Frequently Asked Copyright Questions

Here you will find answers to some common copyright questions.

Why Can’t I Copy Anything I Want?

It’s against the law, other than in very specific circumstances, to make unauthorized copies of copyrighted materials.

What If I Am Faced With A Special Situation?

If you want to include copyrighted lyrics in a song sheet–arrange a copyrighted song for four baritones and kazoo–or make any special use of copyrighted music which the publisher cannot supply in regular published form, the magic word is… ASK! You may or may not receive permission, but when you use someone else’s property, you must have the property owner’s permission.

What If There’s No Time To Ask?

That makes no difference. Think of copyrighted music as a piece of property, and you’ll be on the right track. Plan ahead.

What About Photocopies That Are Now In Our Church/School/Library?

Destroy any unauthorized photocopies immediately. Replace them with legal editions.

Can I Make Copies Of Copyrighted Music First And Then Ask Permission?

No. Permission must be secured prior to any duplication.

What If I Can’t Find The Owner Of A Copyrighted Song… Can I Go Ahead And Copy It Without Permission?

No. You must have the permission of the copyright owner. Check the copyright notice on the work, and/or check with the publisher of the collection in which the work appears. Once you have this information, contact to the copyright owner.

To find the copyright owner try the following databases:

ASCAP’s ACE, a searchable database of all compositions in the ASCAP repertory which have appeared in any of ASCAP’s domestic surveys, including foreign compositions licensed by ASCAP in the United States.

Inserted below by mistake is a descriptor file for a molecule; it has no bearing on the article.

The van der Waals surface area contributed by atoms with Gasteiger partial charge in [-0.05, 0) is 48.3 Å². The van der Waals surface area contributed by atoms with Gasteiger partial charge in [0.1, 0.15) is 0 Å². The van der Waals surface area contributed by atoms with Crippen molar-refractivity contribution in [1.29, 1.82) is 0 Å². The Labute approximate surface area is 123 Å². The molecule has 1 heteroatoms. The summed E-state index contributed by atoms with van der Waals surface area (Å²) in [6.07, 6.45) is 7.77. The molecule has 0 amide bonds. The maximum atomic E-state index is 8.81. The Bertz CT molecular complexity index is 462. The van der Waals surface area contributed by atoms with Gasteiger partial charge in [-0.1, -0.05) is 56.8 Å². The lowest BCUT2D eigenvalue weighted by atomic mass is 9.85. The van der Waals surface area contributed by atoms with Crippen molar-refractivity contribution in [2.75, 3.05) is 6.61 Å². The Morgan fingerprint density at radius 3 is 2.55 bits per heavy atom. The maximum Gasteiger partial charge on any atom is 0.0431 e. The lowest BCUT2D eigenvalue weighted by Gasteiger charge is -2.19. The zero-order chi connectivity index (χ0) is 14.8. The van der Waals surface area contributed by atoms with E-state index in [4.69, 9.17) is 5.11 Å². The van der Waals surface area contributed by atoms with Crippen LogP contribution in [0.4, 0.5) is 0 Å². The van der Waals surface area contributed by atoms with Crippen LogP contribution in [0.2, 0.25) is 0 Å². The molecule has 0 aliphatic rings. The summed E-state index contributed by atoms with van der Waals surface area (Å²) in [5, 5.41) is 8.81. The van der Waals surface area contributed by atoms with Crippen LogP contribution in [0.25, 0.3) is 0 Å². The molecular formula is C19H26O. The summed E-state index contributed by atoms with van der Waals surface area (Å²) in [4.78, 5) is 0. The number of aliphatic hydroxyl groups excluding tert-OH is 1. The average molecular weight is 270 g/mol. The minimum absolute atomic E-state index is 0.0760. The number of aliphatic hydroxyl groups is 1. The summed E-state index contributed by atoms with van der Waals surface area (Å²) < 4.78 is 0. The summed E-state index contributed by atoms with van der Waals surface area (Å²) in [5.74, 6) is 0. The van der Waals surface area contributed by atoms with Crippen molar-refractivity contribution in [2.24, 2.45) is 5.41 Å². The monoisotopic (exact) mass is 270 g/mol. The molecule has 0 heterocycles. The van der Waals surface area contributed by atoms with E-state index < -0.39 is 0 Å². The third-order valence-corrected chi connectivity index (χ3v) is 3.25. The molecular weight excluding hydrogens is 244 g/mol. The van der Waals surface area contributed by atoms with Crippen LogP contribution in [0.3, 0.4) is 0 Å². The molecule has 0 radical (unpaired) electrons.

BMI’s HYPER-REPERTOIRE, an internet song title database for publisher information on songs licensed by BMI.

SESAC’s ON-LINE REPERTORY for works in the SESAC repertory which have been compiled from various sources.

As A Soloist, Is It Permissible For Me To Make A Photocopy Of A Copyrighted Work For My Accompanist?

No. Permission for duplication, for any purpose whatsoever, must be secured from the copyright owner.

Is It Permissible To Print Words Only On A One-Time Basis, Such As In A Concert Program?

No. Permission must be secured prior to any duplication. Using “just the words” makes no difference.

But What About Items That Are Out Of Print?

Most publishers are agreeable, under special circumstances, to allow reproducing out-of-print items, but again, permission must be secured from the copyright owner prior to any duplication.

Can I Make A Transparency Of A Copyrighted Song For Use By Overhead Projector?

No. The making of a transparency is a duplication, and permission must be secured from the copyright owner.

Can I Make A Record Or Tape Using A Prerecorded Instrumental Accompaniment Track?

Two permissions are necessary here. One is from the copyright owner of the selection to be recorded, and the second is from the producer/manufacturer of the original record.

Can I Make A Band Arrangement Of A Copyrighted Piano Solo? Can I Make A Flute Arrangement Of A Copyrighted Work For Clarinet?

No. Making any arrangement is a duplication, and permission must be obtained from the copyright owner.

What About The Photocopiers Who Don’t “Get Caught”?

They force the price of legal editions higher. They enrich the manufacturers of copying machines at the expense of composers, authors, publishers and music retailers. They risk embarrassment from professional colleagues who understand the law; and they risk fines and jail sentences if taken to court. Frankly, we cannot imagine what kind of school, church or professional musician would derive satisfaction from being a thief.

Remember, any use of a copyrighted work for any purpose–for church, for school, for a non-profit organization–to be sold, to be rented–“just for our church”–words only–“we’re not selling copies”– emergency use–failure to locate the owner–or any other reason or justification–requires permission BEFORE any duplication or copies can be made.